Chapter 7


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Chapter 7

  1. 2. Learning Goals <ul><li>What is stress? What are stressors and strains, and how are these concepts different than stress? </li></ul><ul><li>What are the four main types of work stressors? </li></ul><ul><li>How do individual employees cope with stress? </li></ul><ul><li>How do the Type A Behavior Pattern and social support influence the stress process? </li></ul><ul><li>How does stress affect job performance and organizational commitment? </li></ul><ul><li>What steps can organizations take to manage employee stress? </li></ul>Slide 5-
  2. 3. Stress <ul><li>Stress is defined as a psychological response to demands for which there is something at stake and coping with those demands taxes or exceeds a person’s capacity or resources. </li></ul><ul><ul><li>The particular demands that cause people to experience stress are called stressors . </li></ul></ul><ul><ul><li>The negative consequences that occur when demands tax or exceed one’s capacity or resources are called strains . </li></ul></ul>Slide 5-
  3. 4. Jobs Rated from Least Stressful (1) to Most Stressful (250) Slide 5- Adapted from Table 5-1 Least Stressful Jobs Stress Level Most Stressful Jobs Stress Level 2. Florist 18.80 245. Surgeon 99.46 6. Appliance Repairer 21.12 246. Taxi Driver 100.49 8. Librarian 21.40 248. Senior corporate exec 108.62 10. File clerk 21.71 249. Firefighter 110.93 11. Piano tuner 22.29 250. U.S. President 176.55
  4. 5. Discussion Questions <ul><li>Should the most stressful jobs also be paid the most? Why do you think this isn’t the case? </li></ul><ul><li>How does the job you currently occupy rank on the stress scale? What aspects of that job are the most stressful? </li></ul>Slide 5-
  5. 6. Why Are Some Employees More “Stressed” than Others? <ul><li>When people first encounter stressors, the process of primary appraisal is triggered. Primary appraisal is the evaluation of whether a demand is stressful and, if it is, the implications of the stressor in terms of personal goals and well-being. </li></ul><ul><ul><li>It occurs as people evaluate the significance and the meaning of the stressors they are confronting. </li></ul></ul><ul><ul><li>First consider whether a demand causes them to feel stressed, and if it does, they consider the implications of the stressor in terms of their personal goals and overall well-being. </li></ul></ul><ul><li>Job demands that tend not to be appraised as stressful are called benign job demands . </li></ul>Slide 5-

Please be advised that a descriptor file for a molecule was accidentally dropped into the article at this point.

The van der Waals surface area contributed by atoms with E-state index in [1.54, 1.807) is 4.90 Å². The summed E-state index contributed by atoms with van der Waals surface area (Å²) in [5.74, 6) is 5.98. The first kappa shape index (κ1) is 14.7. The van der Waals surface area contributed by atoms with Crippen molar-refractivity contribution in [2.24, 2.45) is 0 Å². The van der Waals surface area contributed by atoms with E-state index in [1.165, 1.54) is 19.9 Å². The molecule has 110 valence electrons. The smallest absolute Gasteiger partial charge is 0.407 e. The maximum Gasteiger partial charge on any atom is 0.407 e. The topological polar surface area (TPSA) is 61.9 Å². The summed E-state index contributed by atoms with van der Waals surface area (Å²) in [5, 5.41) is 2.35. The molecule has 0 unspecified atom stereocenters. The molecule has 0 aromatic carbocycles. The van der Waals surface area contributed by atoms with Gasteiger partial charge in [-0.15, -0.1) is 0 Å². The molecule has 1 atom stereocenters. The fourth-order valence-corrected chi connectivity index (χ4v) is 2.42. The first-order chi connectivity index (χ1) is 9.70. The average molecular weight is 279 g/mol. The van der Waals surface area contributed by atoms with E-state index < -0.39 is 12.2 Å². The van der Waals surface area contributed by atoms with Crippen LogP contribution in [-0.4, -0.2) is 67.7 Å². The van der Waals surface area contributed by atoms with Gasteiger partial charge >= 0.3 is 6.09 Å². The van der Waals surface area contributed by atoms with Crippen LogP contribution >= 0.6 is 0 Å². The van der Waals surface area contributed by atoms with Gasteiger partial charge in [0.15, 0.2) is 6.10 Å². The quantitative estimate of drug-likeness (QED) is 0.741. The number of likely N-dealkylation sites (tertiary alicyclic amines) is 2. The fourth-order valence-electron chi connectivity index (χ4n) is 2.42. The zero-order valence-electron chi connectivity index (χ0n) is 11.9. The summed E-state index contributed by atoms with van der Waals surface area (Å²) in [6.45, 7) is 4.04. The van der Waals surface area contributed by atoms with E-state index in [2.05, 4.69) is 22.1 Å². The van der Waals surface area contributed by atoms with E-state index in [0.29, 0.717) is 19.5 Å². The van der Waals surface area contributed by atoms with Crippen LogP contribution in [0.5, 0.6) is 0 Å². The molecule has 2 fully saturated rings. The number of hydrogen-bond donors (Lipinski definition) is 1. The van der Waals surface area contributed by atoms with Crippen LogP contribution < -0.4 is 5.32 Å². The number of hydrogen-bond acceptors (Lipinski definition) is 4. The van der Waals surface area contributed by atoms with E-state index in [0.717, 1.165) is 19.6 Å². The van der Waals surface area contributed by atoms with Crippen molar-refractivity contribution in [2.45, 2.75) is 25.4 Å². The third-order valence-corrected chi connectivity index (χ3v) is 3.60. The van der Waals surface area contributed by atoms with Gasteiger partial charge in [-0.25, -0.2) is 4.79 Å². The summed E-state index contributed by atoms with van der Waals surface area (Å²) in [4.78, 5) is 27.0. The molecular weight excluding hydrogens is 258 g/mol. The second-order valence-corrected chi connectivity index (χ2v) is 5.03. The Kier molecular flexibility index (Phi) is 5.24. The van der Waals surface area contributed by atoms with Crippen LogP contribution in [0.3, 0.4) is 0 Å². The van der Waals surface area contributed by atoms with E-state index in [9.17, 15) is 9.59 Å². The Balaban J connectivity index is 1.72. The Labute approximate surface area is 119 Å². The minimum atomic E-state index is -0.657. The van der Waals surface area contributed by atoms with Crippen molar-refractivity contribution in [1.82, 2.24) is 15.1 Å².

6. 7. Stressors and Their Appraisal Slide 5- Figure 5-1
  7. 8. Types of Stressors <ul><li>Hindrance stressors — stressful demands that are perceived as hindering progress toward personal accomplishments or goal attainment. </li></ul><ul><ul><li>Tend to trigger negative emotions such as anger and anxiety. </li></ul></ul><ul><li>Challenge stressors — stressful demands that are perceived as opportunities for learning, growth, and achievement. </li></ul><ul><ul><li>Often trigger positive emotions such as pride and enthusiasm. </li></ul></ul>Slide 5-
  8. 9. Work Hindrance Stressors <ul><li>Role conflict refers to conflicting expectations that other people may have of us. </li></ul><ul><ul><li>Call center operator </li></ul></ul><ul><li>Role ambiguity refers to the lack of information regarding what needs to be done in a role, as well as unpredictability regarding the consequences of performance in that role. </li></ul><ul><ul><li>Students, new employees </li></ul></ul>Slide 5-
  9. 10. Work Hindrance Stressors, Cont’d <ul><li>Role overload occurs when the number of demanding roles a person holds is so high that the person simply cannot perform some or all of the roles very effectively. </li></ul><ul><li>Daily hassles reflects the relatively minor day-to-day demands that get in the way of accomplishing the things that we really want to accomplish. </li></ul><ul><ul><li>Dealing with unnecessary paperwork, useless communications. </li></ul></ul>Slide 5-
  10. 11. Work Challenge Stressors <ul><li>Time pressure refers to a strong sense that the amount of time you have to do a task is just not quite enough. </li></ul><ul><li>Work complexity refers to the degree to which the requirements of the work, in terms of knowledge, skills, and abilities, tax or exceed the capabilities of the person who is responsible for performing the work. </li></ul>Slide 5-